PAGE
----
I brought a new sign to my protest, which read “IDLE NO MORE, INVEST IN FIRST NATIONS, NOT WARSHIPS, NO BILL C-45”. I am standing in solidarity with Chief Spence who is on a hunger strike in Ottawa demanding a meeting with the Prime Minister and Governor General to discuss the needs in First Nations communities in Canada. In 2006, the Conservative government cancelled the Kelowna Accord that committed $5 billion to improve education, healthcare and housing for First Nations. This year, the Conservative government has introduced Bill C-45 that will reduce protection to our waterways, reduce opportunities to engage in environmental assessments, and adversely change the Fisheries Act and the Indian Act. Bill C-45 is not good for First Nations and for all Canadians.

I believe that instead of investing in warships, the federal government should be investing in our First Nation communities.

In an hour of standing with my signs, one person waved, another honked and another gave me the finger.  Bruce, a long-time member of the Halifax Peace Coalition, showed up at 12:50 p.m. and took a picture of me protesting and then we went for a coffee.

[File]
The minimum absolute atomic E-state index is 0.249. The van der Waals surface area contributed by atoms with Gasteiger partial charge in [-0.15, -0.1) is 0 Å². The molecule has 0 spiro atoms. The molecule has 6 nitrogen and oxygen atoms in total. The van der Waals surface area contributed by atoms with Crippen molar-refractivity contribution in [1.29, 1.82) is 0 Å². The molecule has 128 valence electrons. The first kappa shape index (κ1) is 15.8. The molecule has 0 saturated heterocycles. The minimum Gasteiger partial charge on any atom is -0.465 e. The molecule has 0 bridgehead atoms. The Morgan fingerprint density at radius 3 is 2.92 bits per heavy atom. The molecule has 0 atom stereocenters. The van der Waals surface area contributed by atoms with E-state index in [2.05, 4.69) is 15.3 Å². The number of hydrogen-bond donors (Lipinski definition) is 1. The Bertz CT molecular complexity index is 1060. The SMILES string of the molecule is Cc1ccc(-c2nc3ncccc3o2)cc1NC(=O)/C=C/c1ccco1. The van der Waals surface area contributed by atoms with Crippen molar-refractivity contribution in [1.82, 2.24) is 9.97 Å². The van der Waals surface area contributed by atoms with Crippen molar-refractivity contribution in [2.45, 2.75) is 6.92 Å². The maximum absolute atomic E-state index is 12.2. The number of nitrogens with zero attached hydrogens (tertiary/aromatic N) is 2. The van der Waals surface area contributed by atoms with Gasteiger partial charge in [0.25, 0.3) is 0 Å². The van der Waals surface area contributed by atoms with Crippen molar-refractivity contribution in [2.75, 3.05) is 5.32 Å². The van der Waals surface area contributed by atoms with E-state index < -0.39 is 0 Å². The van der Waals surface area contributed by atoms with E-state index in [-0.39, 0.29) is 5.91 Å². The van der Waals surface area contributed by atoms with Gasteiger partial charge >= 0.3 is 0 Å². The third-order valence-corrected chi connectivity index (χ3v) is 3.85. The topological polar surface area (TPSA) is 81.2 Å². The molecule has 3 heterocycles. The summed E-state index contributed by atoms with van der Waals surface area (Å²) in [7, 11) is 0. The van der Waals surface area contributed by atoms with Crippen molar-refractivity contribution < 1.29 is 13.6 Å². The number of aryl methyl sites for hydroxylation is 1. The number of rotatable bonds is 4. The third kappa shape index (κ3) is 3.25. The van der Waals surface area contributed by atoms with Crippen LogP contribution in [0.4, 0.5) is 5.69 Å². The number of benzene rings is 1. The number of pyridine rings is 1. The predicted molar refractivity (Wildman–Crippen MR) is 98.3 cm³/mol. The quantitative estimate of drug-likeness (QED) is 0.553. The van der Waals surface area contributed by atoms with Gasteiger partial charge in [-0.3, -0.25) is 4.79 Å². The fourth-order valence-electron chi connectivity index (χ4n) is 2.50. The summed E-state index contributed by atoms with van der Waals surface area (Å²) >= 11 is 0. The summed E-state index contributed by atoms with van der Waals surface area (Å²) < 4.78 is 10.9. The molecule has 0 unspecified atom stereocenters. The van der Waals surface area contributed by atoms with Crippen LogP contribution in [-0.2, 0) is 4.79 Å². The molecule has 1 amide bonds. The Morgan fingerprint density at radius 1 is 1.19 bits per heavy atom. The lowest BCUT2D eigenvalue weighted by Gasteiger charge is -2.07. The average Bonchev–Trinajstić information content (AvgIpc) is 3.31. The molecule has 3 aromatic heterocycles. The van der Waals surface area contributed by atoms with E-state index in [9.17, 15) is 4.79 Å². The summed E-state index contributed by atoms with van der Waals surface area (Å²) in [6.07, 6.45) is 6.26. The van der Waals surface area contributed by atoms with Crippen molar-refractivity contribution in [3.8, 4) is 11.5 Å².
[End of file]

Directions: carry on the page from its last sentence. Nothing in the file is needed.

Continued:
In this holiday season, let us reflect by what is meant when we wish others “peace and goodwill.”

Dec 22

December 19, 2012 – Week #1

Today was the first day of my weekly protest to stop the building of new warships outside the Irving Shipyard in Halifax. I have wanted to do something more visible to raise awareness about the Canadian government wasting $25 billion on new combat vessels for the navy instead of investing in environmental and social programs that are desperately needed in this country.

Over the past year, I have written letters to the editor, met with MPs, handed out hundreds of fact sheets, organized events to denounce the National Shipbuilding Procurement Strategy but I realized that it wasn’t enough. So,  I have decided that I will protest every Wednesday from 12:00-1:00 p.m. while it is still light out and my kids are in school. Also, I thought that it sounded catchy “Wednesdays against Warships.”